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An India-Pakistan art exhibit

A unique group exhibition of Pakistani and Indian artists opened in New York on June 28

An India-Pakistan art exhibit

A thought-provoking Pakistan-India art exhibition that opened last week in New York City has its genesis in a conversation last year in Lahore, between an Indian-origin professor in his avatar as an art gallery owner and a Pakistani artist.

Prajit Dutta looks more like the economics professor that he is (microeconomics, Columbia University) than art gallery owner. Growing up around art — his father Ajit Dutta headed India’s national academy of fine arts in New Delhi — he realised he had an “eye for art”. His Aicon Gallery opened in 2002. Aimed originally at showcasing Indian masters, it soon broadened its platform and regularly exhibits Pakistani masters and upcoming contemporary artists.

In February 2017, his second visit to Lahore, Dutta was talking to the accomplished artist, writer and peace activist Salima Hashmi, former principal National College of Arts, who set up the Fine Arts department at Beaconhouse National University. In conversation, they were struck by how muted the 70-year celebrations were in both countries.

“It struck me that we could do something in New York, as it’s more and more difficult to do these things in India and Pakistan,” comments Dutta.

“Perhaps we had worked ourselves into a cul-de-sac. So we decided to let the artists have their say,” said the show’s curator Salima Hashmi.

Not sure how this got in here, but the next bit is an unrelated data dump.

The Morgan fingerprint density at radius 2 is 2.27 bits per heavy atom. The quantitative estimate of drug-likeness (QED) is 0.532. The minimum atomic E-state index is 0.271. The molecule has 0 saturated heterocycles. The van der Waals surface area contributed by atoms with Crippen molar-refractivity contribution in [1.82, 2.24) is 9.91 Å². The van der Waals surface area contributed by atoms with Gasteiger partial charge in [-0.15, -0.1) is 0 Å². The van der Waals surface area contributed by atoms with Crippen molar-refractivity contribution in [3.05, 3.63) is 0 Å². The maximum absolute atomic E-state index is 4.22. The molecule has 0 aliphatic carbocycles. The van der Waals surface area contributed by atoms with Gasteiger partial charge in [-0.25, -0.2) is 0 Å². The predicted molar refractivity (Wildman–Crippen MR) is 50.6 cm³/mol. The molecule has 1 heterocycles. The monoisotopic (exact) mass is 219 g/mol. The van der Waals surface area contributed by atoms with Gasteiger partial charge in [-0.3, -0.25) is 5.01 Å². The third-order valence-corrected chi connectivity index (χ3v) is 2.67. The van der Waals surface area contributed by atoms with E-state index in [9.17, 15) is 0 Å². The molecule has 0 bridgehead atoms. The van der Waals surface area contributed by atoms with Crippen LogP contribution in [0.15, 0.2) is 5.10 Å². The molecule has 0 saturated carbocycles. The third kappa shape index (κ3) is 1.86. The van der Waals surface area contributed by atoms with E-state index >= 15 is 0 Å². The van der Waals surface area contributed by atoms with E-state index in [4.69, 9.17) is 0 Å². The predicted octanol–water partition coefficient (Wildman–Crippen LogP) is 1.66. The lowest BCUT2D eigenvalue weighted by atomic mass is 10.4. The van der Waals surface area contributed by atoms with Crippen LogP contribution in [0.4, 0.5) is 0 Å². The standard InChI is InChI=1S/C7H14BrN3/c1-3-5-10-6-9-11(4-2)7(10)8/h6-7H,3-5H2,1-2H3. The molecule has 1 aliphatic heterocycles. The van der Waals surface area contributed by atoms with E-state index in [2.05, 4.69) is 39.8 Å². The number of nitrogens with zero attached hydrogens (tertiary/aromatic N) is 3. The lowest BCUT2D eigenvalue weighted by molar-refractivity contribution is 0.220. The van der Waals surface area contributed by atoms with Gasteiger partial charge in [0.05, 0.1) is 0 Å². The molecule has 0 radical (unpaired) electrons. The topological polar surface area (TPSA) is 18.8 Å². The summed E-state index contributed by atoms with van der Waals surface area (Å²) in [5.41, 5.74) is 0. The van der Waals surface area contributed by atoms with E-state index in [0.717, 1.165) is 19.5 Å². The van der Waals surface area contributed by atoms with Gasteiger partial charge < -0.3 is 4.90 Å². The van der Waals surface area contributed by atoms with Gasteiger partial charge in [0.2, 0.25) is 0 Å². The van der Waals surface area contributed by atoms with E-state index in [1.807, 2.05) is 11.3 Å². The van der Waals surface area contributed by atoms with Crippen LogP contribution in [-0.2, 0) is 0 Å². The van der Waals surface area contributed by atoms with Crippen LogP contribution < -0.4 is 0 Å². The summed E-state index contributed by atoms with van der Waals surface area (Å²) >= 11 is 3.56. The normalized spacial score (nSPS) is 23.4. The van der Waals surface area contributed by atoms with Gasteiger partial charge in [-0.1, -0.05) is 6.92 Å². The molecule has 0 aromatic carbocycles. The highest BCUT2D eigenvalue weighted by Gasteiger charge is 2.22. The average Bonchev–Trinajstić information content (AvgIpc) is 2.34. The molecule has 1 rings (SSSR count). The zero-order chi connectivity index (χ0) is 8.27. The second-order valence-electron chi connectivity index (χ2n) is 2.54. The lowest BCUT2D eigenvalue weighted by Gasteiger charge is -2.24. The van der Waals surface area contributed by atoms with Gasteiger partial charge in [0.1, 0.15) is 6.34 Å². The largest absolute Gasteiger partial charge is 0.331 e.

The quirkily titled Pale Sentinels: A Metaphor for Dialogue opened on 28 June at Aicon, its bold theme addressing Partition with critically acclaimed, award-winning Indian and Pakistani artists. “Each artist in this group has, in one way or another, engaged with borders and constraints,” says Hashmi.

Saba Qizilbash, Salima Hashmi and Shehnaz Ismail at the panel discussion. Photo: Talha Rathore.

Saba Qizilbash, Salima Hashmi and Shehnaz
Ismail at the panel discussion. Photo: Talha Rathore.

The show is also a tribute to the celebrated textile artist Priya Ravish Mehra who has 26 pieces up. Tragically, she lost her 12-year battle with cancer a month before the opening. She had been immensely excited about her first appearance in New York.

Mehra’s lifetime association with traditional rafoogar families, textile darners on whom she did her thesis, brought together traditional crafts with fine arts. This comes through compellingly in her work. Hashmi and others at the opening paid tribute to Mehra’s sense of joy, her spirit, and her passion for mending.

Last year, Mehra sent a shawl from Delhi that originated in pre-partition Sindh to textile artist Shehnaz Ismail, Professor Emeritus at Indus Valley School of Art and Architecture, Karachi. In return Ismail sent Mehra a shocking pink silk dupatta that she has often worn. Each repaired the other’s shawl. Hanging by each other in the exhibition these textile pieces are “a testimony to the persistence in nurturing relationships and the power of loving endurance inherent in the people of the subcontinent”, says Hashmi.

On Mehra’s shawl, besides doing rafoogari and embroidery, Shehnaz Ismail emblazoned a stanza by the rebellious Punjabi poet Amrita Pritam. At the opening reception panel discussion, Ismail’s comment that at the time of Partition Amrita was “in love with one Muslim man after another” drew a laugh.

Ismail talked about the significance of woven fabric. Karachi no longer has a strong rafoogar community but the symbolism of using needle and thread, patching and darning continue to be metaphors for healing experiences. The repairs are meant “not to beautify but to heal.”

The work of Ghulam Mohammad, known widely as GM, also has added poignancy. The day of the New York opening, he was supposed to be in London for another prestigious opening at the Victoria & Albert Museum where he was the first Pakistani to be awarded the coveted Jameel Prize in 2016. Tragedy struck the day before as his brother-in-law was gunned down in Balochistan.